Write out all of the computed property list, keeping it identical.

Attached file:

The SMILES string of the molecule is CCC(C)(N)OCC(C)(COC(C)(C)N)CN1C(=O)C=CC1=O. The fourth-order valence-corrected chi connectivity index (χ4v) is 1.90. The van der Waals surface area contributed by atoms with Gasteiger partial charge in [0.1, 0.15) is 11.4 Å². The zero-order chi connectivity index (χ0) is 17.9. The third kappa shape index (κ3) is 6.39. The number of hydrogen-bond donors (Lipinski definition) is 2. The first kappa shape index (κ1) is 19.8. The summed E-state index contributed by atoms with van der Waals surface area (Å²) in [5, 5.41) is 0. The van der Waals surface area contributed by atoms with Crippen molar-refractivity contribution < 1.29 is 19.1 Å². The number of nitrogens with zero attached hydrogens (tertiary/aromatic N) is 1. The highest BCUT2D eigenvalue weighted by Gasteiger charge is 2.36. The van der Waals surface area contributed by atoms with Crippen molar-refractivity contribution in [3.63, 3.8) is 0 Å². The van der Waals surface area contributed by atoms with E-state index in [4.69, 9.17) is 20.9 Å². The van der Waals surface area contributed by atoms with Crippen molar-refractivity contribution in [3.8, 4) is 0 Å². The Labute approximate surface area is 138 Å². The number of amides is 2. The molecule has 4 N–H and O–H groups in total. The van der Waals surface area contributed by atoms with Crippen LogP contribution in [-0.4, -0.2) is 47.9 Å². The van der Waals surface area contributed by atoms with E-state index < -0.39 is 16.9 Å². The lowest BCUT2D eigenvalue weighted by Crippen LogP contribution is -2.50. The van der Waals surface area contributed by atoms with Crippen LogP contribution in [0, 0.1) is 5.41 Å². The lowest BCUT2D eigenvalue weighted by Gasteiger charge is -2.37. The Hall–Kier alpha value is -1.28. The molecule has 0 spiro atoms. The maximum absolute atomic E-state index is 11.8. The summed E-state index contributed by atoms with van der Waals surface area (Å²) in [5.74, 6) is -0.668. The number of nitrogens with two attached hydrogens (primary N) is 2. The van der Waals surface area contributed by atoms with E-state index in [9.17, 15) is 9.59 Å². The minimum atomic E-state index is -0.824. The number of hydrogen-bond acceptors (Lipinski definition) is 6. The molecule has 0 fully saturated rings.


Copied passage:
The SMILES string of the molecule is CCC(C)(N)OCC(C)(COC(C)(C)N)CN1C(=O)C=CC1=O. The fourth-order valence-corrected chi connectivity index (χ4v) is 1.90. The van der Waals surface area contributed by atoms with Gasteiger partial charge in [0.1, 0.15) is 11.4 Å². The zero-order chi connectivity index (χ0) is 17.9. The third kappa shape index (κ3) is 6.39. The number of hydrogen-bond donors (Lipinski definition) is 2. The first kappa shape index (κ1) is 19.8. The summed E-state index contributed by atoms with van der Waals surface area (Å²) in [5, 5.41) is 0. The van der Waals surface area contributed by atoms with Crippen molar-refractivity contribution < 1.29 is 19.1 Å². The number of nitrogens with zero attached hydrogens (tertiary/aromatic N) is 1. The highest BCUT2D eigenvalue weighted by Gasteiger charge is 2.36. The van der Waals surface area contributed by atoms with Crippen molar-refractivity contribution in [3.63, 3.8) is 0 Å². The van der Waals surface area contributed by atoms with E-state index in [4.69, 9.17) is 20.9 Å². The van der Waals surface area contributed by atoms with Crippen molar-refractivity contribution in [3.8, 4) is 0 Å². The Labute approximate surface area is 138 Å². The number of amides is 2. The molecule has 4 N–H and O–H groups in total. The van der Waals surface area contributed by atoms with Crippen LogP contribution in [-0.4, -0.2) is 47.9 Å². The van der Waals surface area contributed by atoms with E-state index < -0.39 is 16.9 Å². The lowest BCUT2D eigenvalue weighted by Crippen LogP contribution is -2.50. The van der Waals surface area contributed by atoms with Crippen LogP contribution in [0, 0.1) is 5.41 Å². The lowest BCUT2D eigenvalue weighted by Gasteiger charge is -2.37. The Hall–Kier alpha value is -1.28. The molecule has 0 spiro atoms. The maximum absolute atomic E-state index is 11.8. The summed E-state index contributed by atoms with van der Waals surface area (Å²) in [5.74, 6) is -0.668. The number of nitrogens with two attached hydrogens (primary N) is 2. The van der Waals surface area contributed by atoms with E-state index in [9.17, 15) is 9.59 Å². The minimum atomic E-state index is -0.824. The number of hydrogen-bond acceptors (Lipinski definition) is 6. The molecule has 0 fully saturated rings.